Anxiety (clinically referred to as Generalized Anxiety Disorder) is identified fundamentally by the presence of excessive anxiety or worry (apprehensive expectation) about a number of events or activities. Anxiety can be associated with muscle tension, trembling, twitching, aches, soreness, and/or feeling shaky. During any 12-month period in the United States, 2.9% of adults (i.e. over 7 million adults in 2015) has anxiety that meets clinical diagnostic criteria. Over the course of a person's life, there is a 9% chance they will at some point meet the clinical diagnostic criteria for anxiety. Anxiety exists only if the below symptoms have occurred more days than not for at least 6 months.
Clinical Diagnostic Criteria
(Generalized Anxiety Disorder)
- Excessive anxiety and worry (apprehensive expectation), occurring more days than not for at least 6 months, about a number of events or activities (such as work or school performances).
- The individual finds it difficult to control the worry.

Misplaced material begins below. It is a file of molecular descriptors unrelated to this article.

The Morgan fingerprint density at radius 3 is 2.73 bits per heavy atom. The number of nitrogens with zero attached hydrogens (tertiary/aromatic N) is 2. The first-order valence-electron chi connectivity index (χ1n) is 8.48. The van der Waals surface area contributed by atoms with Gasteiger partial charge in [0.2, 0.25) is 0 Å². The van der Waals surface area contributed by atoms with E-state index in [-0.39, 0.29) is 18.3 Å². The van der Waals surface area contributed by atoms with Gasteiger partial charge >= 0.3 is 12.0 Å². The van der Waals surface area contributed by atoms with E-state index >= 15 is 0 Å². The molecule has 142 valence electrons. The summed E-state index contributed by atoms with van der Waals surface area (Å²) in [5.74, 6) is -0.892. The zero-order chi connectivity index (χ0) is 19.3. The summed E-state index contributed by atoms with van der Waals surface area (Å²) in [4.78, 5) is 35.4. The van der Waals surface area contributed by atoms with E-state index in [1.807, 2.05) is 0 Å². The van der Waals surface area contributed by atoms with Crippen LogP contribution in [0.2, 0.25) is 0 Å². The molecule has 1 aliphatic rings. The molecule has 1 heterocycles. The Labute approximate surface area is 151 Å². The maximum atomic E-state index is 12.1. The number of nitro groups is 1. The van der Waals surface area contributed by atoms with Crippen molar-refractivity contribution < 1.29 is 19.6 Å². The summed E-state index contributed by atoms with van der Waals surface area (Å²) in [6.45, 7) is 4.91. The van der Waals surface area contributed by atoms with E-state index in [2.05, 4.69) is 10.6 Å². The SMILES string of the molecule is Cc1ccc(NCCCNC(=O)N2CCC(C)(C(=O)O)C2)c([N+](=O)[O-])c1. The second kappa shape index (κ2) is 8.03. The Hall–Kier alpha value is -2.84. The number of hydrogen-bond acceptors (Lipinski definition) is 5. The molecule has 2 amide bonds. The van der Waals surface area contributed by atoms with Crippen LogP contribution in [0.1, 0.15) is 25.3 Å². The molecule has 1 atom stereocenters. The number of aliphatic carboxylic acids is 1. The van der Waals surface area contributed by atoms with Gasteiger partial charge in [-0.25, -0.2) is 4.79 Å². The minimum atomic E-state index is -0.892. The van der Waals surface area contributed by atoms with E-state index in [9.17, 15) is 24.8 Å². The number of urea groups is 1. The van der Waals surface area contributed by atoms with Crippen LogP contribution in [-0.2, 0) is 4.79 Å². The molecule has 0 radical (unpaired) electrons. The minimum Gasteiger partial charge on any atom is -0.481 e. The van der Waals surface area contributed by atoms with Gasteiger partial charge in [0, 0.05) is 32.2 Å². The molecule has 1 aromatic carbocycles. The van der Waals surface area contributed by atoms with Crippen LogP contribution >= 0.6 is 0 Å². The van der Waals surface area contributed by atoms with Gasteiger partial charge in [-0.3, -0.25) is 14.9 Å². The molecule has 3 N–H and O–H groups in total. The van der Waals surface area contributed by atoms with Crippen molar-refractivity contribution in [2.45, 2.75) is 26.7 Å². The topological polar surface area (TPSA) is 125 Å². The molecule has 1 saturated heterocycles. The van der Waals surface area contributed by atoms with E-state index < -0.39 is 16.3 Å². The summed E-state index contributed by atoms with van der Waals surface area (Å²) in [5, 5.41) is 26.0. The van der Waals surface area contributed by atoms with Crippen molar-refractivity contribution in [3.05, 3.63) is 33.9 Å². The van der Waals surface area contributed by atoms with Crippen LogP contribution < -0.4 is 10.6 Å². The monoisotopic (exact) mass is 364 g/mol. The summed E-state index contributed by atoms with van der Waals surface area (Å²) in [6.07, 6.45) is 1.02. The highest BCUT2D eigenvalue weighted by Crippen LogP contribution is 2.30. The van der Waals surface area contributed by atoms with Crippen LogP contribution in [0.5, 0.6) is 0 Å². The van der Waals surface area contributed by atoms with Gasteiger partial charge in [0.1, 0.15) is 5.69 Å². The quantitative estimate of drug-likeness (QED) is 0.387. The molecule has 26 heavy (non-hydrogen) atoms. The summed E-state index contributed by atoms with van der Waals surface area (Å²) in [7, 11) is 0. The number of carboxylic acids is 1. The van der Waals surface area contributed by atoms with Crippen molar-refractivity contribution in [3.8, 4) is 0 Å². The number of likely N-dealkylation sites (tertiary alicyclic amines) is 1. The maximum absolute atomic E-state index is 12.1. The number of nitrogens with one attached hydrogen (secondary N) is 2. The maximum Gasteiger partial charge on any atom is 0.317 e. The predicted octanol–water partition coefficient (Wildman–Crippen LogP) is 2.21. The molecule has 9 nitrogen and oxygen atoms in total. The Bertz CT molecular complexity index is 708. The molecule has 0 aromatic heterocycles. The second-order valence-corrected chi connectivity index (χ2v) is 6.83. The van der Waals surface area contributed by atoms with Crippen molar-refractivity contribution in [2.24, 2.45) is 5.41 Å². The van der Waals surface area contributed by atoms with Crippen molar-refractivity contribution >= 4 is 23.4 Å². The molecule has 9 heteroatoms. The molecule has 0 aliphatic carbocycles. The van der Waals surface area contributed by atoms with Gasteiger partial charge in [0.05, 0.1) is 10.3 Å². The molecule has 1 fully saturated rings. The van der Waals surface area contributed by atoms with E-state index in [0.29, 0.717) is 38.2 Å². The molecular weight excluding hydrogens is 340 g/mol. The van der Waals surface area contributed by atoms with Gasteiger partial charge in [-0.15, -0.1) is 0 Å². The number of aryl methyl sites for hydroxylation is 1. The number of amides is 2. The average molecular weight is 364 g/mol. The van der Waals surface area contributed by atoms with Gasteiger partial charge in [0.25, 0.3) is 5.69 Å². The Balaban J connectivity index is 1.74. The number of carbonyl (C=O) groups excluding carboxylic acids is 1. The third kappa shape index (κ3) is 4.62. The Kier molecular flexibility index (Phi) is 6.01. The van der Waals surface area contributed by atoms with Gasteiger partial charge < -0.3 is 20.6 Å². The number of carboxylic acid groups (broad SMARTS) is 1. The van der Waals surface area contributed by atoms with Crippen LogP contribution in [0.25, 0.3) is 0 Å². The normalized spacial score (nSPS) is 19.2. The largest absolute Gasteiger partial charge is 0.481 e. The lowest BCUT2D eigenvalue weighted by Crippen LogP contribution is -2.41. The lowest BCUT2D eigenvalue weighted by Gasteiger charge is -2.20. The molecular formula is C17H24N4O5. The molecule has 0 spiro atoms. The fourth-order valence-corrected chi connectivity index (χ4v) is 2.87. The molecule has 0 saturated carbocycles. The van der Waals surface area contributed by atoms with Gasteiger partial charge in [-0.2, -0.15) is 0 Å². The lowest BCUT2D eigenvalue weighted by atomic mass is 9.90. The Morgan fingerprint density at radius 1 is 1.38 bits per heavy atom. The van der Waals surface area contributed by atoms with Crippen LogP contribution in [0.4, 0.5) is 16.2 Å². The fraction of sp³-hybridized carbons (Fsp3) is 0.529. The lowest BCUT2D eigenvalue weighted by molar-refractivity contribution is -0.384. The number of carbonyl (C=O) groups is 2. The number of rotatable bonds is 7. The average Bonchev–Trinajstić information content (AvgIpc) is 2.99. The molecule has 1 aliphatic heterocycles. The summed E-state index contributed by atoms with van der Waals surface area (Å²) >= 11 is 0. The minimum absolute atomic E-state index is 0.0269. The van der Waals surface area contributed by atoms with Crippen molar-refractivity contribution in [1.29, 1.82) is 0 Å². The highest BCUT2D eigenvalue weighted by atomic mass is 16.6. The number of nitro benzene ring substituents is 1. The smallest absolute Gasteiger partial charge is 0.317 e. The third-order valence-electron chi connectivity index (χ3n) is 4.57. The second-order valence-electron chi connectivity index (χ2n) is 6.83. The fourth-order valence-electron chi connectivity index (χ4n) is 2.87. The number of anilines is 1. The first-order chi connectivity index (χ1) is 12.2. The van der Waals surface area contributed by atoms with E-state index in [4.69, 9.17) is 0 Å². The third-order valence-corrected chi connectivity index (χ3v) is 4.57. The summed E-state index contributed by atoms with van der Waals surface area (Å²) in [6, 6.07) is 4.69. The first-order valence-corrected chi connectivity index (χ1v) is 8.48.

- The anxiety and worry are associated with three (or more) of the following six symptoms (with at least some symptoms having been present for more days than not for the past 6 months) (Note: Only one item is required in children):
- Restlessness or feeling keyed up or on edge
- Being easily fatigued
- Difficulty concentrating or mind going blank
- Muscle tension
- Sleep disturbance (difficulty falling or staying asleep, or restless, unsatisfying sleep)
- The anxiety, worry, or physical symptoms cause clinically significant distress or impairment in social, occupational, or other important areas of functioning.